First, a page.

The recent release of the new Coco Avant Chanel film inspired me to revisit the Museum’s very own collection of Chanel fashion to see just how much we hold which dates before the designer’s death in 1971.
From humble beginnings, Gabrielle ‘Coco’ Chanel started her career in fashion by designing and selling hats to French aristocrats, opening her own millinery shop in 1910 and combined millinery and fashion house in Paris in 1913. Her initial clothing designs were fashioned from low cost materials, such as jersey (used in men’s underwear!), including her trademark tailored suits, which had a prepossessing boyish look about them. In the years that followed, Coco had also introduced her signature No.5 perfume (1922), woollen cardigan jacket (1925) and ‘little black dress’ (1926) – classic and timeless additions to any woman’s wardrobe.
The earliest item in the Museum’s collection therefore comes at least a decade after this – a c.1938 full-length evening dress with cape. The dress echoes the atmosphere of Paris in the 1930s and was probably made not long before Coco closed the doors of her salon when France declared war on Germany in 1939. Jumping a further few decades, the Museum also houses two tweed suits (comprising a long sleeved jacket and knee length skirt) made from wool, dating to c.1965.
Unfortunately, the film did not cover much of Coco’s later fashions – in fact, it never even made it to WWII – but the whirlwind catwalk display at the end at least foreshadows many of the styles later adopted by Karl Lagerfeld when he took over as chief designer of the fashion house in 1983. The Museum’s collection from this point in time includes one of Lagerfeld’s very first creations for Chanel, or should I say “dinky-dye creations“! It is a black and white houndstooth jacket and skirt lined in Jenny Kee’s ‘Black Opal’ print with a matching print shirt. Jenny Kee met Karl Lagerfeld through some friends in the early 1980s and he was suitably impressed by what she was wearing. Not long after, he requested to use the print, which Kee allowed at no cost.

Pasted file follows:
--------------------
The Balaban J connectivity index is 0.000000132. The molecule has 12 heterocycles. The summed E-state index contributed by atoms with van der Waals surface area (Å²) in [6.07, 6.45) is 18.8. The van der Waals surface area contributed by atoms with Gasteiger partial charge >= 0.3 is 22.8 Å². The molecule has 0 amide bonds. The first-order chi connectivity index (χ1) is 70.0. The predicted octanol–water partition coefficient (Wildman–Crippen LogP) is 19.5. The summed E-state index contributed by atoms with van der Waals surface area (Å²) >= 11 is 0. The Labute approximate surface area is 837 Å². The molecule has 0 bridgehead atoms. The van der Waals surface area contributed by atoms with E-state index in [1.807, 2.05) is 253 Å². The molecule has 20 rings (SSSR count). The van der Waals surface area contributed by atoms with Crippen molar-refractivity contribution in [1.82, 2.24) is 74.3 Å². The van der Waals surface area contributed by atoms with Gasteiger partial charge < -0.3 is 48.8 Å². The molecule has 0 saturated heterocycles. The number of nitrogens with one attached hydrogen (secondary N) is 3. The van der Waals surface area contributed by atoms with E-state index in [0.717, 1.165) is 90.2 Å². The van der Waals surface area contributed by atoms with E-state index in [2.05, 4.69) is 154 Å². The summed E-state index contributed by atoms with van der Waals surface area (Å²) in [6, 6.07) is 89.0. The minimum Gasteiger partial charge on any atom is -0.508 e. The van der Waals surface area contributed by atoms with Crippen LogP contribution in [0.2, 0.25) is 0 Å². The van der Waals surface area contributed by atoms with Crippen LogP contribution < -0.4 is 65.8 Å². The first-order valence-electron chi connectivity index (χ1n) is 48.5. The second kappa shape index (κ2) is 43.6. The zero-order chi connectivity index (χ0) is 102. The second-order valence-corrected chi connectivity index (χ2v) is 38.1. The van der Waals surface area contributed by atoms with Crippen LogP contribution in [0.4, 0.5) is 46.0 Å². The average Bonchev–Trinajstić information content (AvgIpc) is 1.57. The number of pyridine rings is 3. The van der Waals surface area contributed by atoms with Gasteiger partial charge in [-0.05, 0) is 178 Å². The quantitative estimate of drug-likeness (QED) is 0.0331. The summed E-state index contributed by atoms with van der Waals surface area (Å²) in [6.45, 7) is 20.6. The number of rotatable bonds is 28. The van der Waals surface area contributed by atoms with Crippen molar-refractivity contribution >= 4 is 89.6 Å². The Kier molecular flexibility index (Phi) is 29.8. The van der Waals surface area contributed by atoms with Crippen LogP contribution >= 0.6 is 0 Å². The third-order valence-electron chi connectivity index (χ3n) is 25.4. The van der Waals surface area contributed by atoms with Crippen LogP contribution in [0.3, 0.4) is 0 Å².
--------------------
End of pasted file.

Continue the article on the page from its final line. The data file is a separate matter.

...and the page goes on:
Another stunning Lagerfeld design in the Museum’s collection is the ensemble showcased as part of the 1991 Spring-Summer prêt-à-porter collection, which comprises a fluorescent pink suit (jacket and skirt) with matching hat, shoes, handbag and earrings, all with their own individual protective packaging boxes and bags. This suit, if only accompanied by an extra bottle of Bollinger, just yells “Patsy” from Absolutely Fabulous each time I look at it! Or, perhaps, if you are a Simpsons fan, you will recall the episode in which Marge buys the suit at a marked down price and finds it nets her and the family an invitation to the swish Springfield Country Club!
I often wonder what Coco would make of the whole Chanel Empire today? Would she approve of Karl Lagerfeld’s designs and the interlocking ‘CC’ logo? What would she think of today’s fashion culture and stick-thin models parading her clothes? How would she do things differently?